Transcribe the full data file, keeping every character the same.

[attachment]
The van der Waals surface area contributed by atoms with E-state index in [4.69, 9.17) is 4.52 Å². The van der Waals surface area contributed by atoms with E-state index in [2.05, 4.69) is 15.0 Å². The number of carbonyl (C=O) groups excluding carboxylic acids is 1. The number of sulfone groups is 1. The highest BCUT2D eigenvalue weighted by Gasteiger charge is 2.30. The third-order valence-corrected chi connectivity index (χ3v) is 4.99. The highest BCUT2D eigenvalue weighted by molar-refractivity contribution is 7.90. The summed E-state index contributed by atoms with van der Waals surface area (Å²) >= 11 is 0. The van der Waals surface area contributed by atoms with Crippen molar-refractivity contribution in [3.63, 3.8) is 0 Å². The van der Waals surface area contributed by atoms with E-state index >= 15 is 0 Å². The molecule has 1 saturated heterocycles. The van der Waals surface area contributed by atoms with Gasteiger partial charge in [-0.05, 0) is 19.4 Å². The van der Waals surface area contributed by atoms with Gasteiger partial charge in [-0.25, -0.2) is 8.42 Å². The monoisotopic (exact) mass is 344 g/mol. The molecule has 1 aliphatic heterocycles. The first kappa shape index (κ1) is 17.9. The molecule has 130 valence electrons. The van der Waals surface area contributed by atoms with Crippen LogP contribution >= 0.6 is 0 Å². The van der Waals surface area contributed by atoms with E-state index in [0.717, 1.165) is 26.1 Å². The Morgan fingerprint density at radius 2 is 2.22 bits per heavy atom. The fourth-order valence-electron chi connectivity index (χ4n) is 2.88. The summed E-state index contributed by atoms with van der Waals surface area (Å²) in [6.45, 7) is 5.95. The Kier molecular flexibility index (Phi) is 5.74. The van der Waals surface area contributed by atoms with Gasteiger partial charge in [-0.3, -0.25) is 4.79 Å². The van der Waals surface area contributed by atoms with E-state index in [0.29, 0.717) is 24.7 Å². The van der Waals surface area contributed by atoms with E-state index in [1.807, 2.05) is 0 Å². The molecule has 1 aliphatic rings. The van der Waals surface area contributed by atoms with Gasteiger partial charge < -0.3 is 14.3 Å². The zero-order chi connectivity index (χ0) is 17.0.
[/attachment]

The van der Waals surface area contributed by atoms with E-state index in [4.69, 9.17) is 4.52 Å². The van der Waals surface area contributed by atoms with E-state index in [2.05, 4.69) is 15.0 Å². The number of carbonyl (C=O) groups excluding carboxylic acids is 1. The number of sulfone groups is 1. The highest BCUT2D eigenvalue weighted by Gasteiger charge is 2.30. The third-order valence-corrected chi connectivity index (χ3v) is 4.99. The highest BCUT2D eigenvalue weighted by molar-refractivity contribution is 7.90. The summed E-state index contributed by atoms with van der Waals surface area (Å²) >= 11 is 0. The van der Waals surface area contributed by atoms with Crippen molar-refractivity contribution in [3.63, 3.8) is 0 Å². The van der Waals surface area contributed by atoms with E-state index >= 15 is 0 Å². The molecule has 1 saturated heterocycles. The van der Waals surface area contributed by atoms with Gasteiger partial charge in [-0.05, 0) is 19.4 Å². The van der Waals surface area contributed by atoms with Gasteiger partial charge in [-0.25, -0.2) is 8.42 Å². The monoisotopic (exact) mass is 344 g/mol. The molecule has 1 aliphatic heterocycles. The first kappa shape index (κ1) is 17.9. The molecule has 130 valence electrons. The van der Waals surface area contributed by atoms with Crippen LogP contribution >= 0.6 is 0 Å². The van der Waals surface area contributed by atoms with E-state index in [0.717, 1.165) is 26.1 Å². The Morgan fingerprint density at radius 2 is 2.22 bits per heavy atom. The fourth-order valence-electron chi connectivity index (χ4n) is 2.88. The summed E-state index contributed by atoms with van der Waals surface area (Å²) in [6.45, 7) is 5.95. The Kier molecular flexibility index (Phi) is 5.74. The van der Waals surface area contributed by atoms with Gasteiger partial charge in [-0.3, -0.25) is 4.79 Å². The van der Waals surface area contributed by atoms with E-state index in [0.29, 0.717) is 24.7 Å². The van der Waals surface area contributed by atoms with E-state index in [1.807, 2.05) is 0 Å². The molecule has 1 aliphatic rings. The van der Waals surface area contributed by atoms with Gasteiger partial charge < -0.3 is 14.3 Å². The zero-order chi connectivity index (χ0) is 17.0.